We treasure peace and natural beauty, oppose ATV law

To the Editor:
These are the comments we are submitting to the Berne Town Board in response to proposed Local Law #1 to allow the use of limited-use vehicles and all-terrain vehicles on town roads  [“Some Berne residents question ATV bill, public hearing set for February,” The Altamont Enterprise, Jan. 13, 2023].

We are opposed to this law because it will result in a drastic change to our country community.  Most residents — be they those who moved more recently to the area or those whose families have lived here for generations — treasure its peace and natural beauty. 

We partake in activities such as walking, gardening, swimming, wildlife observation, picnicking, farming, hunting, horseback riding, and bird watching. Allowing LUV/ATVs on our local roads will be in direct conflict to these activities as well as to our ability to simply enjoy the environment in and around our homes.

We do not speak from inexperience. Over the years we have lived on Gifford Hollow Road, we have experienced the trespass of ATVers on our land and the reckless use of them on our road.

An example of this was last summer when two women were riding two ATVs — each on opposite sides of the road — one had a very small child on her lap. A driver coming from either direction would have been hard pressed to avoid collision with one of these vehicles with potentially disastrous consequences.

We have also observed ATVers illegally driving on Partridge Run trails on which the state explicitly prohibits the use of motorized vehicles with the exception of snowmobiles.

Helene has spent hours each year picking up trash flung out of car windows on our roads. Where will all the users of ATVs put their garbage? In fact, what services are there to support these users — restrooms, food establishments?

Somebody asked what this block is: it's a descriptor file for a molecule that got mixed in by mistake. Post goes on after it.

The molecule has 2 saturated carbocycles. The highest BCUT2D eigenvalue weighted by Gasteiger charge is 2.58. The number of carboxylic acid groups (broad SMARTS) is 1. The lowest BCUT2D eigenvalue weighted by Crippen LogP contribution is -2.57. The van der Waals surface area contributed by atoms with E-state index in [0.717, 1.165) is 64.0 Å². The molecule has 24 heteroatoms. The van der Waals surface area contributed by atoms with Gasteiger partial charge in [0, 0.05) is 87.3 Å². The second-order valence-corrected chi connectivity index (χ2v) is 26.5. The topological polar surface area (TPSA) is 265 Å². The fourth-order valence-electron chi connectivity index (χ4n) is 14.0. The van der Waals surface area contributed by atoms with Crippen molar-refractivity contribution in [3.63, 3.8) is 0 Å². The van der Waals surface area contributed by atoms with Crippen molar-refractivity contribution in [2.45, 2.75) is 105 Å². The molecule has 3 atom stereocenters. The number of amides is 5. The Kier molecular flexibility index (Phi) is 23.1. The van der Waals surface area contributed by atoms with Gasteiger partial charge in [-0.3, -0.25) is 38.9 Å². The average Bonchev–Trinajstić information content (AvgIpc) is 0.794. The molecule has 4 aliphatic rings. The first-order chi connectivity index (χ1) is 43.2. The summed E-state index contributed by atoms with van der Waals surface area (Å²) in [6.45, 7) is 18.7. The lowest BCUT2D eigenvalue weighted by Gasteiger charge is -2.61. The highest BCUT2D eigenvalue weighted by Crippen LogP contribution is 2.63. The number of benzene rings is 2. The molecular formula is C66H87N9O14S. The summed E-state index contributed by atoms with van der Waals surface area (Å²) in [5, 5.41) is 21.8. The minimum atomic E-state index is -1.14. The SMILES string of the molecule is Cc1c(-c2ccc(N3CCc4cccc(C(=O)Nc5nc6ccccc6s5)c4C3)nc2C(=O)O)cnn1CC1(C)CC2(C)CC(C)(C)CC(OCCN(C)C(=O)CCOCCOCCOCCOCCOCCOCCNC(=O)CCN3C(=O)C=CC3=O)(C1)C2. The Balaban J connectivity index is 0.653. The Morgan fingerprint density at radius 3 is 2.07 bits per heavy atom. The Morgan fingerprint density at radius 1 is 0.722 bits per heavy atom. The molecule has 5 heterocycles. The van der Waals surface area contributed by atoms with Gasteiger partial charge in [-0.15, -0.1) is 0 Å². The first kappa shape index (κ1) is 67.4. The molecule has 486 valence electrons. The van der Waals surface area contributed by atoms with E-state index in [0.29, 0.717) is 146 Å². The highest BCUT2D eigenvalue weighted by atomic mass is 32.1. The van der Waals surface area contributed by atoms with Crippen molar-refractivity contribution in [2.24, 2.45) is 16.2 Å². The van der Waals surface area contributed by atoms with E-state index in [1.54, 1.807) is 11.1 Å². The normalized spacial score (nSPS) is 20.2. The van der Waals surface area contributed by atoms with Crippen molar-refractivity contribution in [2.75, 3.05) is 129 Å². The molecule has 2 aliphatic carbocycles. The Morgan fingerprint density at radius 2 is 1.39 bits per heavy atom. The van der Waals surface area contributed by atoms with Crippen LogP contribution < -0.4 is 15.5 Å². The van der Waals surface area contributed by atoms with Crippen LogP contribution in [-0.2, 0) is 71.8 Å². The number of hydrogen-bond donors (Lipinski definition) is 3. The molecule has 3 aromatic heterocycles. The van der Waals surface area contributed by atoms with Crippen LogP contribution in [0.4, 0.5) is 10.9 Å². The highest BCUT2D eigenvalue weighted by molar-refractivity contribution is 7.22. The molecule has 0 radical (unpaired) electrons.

It is quite obvious that law enforcement will not be able to police this use — not exactly a priority in addition to the fact that, by the time a call is placed and responded to, the riders will be long gone. And how will our already strained emergency services be ready to address the foreseeable exponential rise in accidents?

Helene is a horsewoman and asked the town three years ago to place a sign on the road to alert drivers to the presence of riders and horses after Gifford Hollow Road was resurfaced, making it more amenable to speeding vehicles. The former supervisor agreed to place such a sign on the road, but this never happened.  We can’t imagine the nerve-wracking experience that will result from the ever presence of ATVers for riders and their mounts.

We understand that in Lewis County which adopted a similar approach to ATV/OHV [all-terrain vehicle/off-highway vehicle] use, the county board of legislators had to hire private security at a cost of $90,000 for only five months in 2022 in order to protect private property on or near ATV trails. 

The Berne Town Board seems to think that this law will bring income to the town, but we question what study has indicated this to be the case. It would seem rather that the fees the town expects to collect and the small amount of additional sales in the way of sandwiches, soda, or pizza will be vastly offset by road damage, trash, noise, trespass, decrease in property values, enforcement costs, and the deterrence of other visitors to our town such as hunters, walkers, bicyclists, and equestrians.

The limited research we have done on the legality of the town’s action indicates that this is wholly illegal.  New York’s Vehicle & Traffic Law permits towns to designate local roads for ATV use when there is no other way to gain access to a designated trail system. There is no such trail system in Berne or in any adjacent town.

And, the town has failed to subject this proposal to any review pursuant to the State Environmental Quality Review Act. In other areas of the state where an ATV system has been established, it was subjected to extensive environmental review addressing multiple potential environmental impacts.

And, similarly, where towns have failed to do this review in designating local town roads for ATV use to connect to these trail systems, the courts have struck down these laws.

Please don’t require the residents of this town to challenge this law in court. This will only mean more scarce resources of the town used in a frivolous manner.

We urge you to reconsider.

Helene G. Goldberger

Paul J. Baitsholts


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